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02 June 2012

Social Gaming and Gambling Converging's move to social games is just another step toward two converging gaming businesses.


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Maybe the most social of popular casual games is breeding a new competitor in the social gaming space as sets its sights on this growing part of the market. The company is more known for poker, a game played with friends around dining room tables around the world, but it has set aside $50 million to develop a new game studio called Win that will develop social games.

Zynga is probably the most well known social gaming company with games like Texas Hold 'Em Poker and Slingo, so the connection between gambling and social games isn't new. This move is just another step that slowly blurs the lines between social gaming and online gambling as companies jockey for position just as the U.S. market looks like it may open up.

The fight for eyeballs

Like any other social network, a gambling site is all about the number of eyeballs you can bring to the table. Zynga has 6.9 million users that play Texas Hold 'Em every day, a giant number when compared to online gaming companies.

But it won't only be online gaming specialists and social gaming companies vying for position in the space. Wynn Resorts, Caesars Entertainment, and MGM Resorts will also want a piece of the pie. How exactly all of these companies coexist will be interesting to watch, but they're all taking different paths into the market. One thing is for sure, though; each has the brand power to put some kick in any social media platform and could help drive real, heavy-betting players instead of casual gamers., MGM, and Boyd Gaming have already agreed on terms for a start-up company that would offer poker in the U.S. if the game is ever made legal. If social gaming is successful, could help bring users in from free social games into the paid site. MGM and Boyd would be along for the ride.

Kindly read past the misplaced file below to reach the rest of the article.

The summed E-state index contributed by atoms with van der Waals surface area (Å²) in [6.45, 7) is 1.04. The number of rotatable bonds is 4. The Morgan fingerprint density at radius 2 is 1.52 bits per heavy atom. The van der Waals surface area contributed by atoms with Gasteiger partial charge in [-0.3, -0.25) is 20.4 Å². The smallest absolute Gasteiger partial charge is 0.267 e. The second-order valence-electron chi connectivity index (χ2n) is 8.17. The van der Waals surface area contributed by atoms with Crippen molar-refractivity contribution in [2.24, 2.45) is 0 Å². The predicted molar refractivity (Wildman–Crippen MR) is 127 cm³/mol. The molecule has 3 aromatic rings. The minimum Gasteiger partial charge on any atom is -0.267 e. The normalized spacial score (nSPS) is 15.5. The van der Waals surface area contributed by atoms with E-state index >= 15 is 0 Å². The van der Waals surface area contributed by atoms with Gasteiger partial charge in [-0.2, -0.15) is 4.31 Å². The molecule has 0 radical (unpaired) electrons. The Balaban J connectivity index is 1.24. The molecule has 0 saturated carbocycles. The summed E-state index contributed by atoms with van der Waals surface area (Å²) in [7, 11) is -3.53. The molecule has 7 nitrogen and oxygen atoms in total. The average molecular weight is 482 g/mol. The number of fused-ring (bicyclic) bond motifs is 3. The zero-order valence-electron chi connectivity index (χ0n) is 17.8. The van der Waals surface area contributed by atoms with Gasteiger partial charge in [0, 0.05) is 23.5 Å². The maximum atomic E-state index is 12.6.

Caesars will likely leverage its World Series of Poker brand to players around the world. There's no stronger brand in poker and the company would be a strong contender.

Eyes on a big prize

When and if online gambling will become legal in the U.S. is anybody's guess, but the prize is worth the jockeying that's going on. Last year, I estimated that that small segment of the market could be worth as much as $4 billion in EBITDA to those who can capture share. That's a big number for companies like, Zynga, and Boyd Gaming. Keep an eye on developments and further jockeying in the industry.

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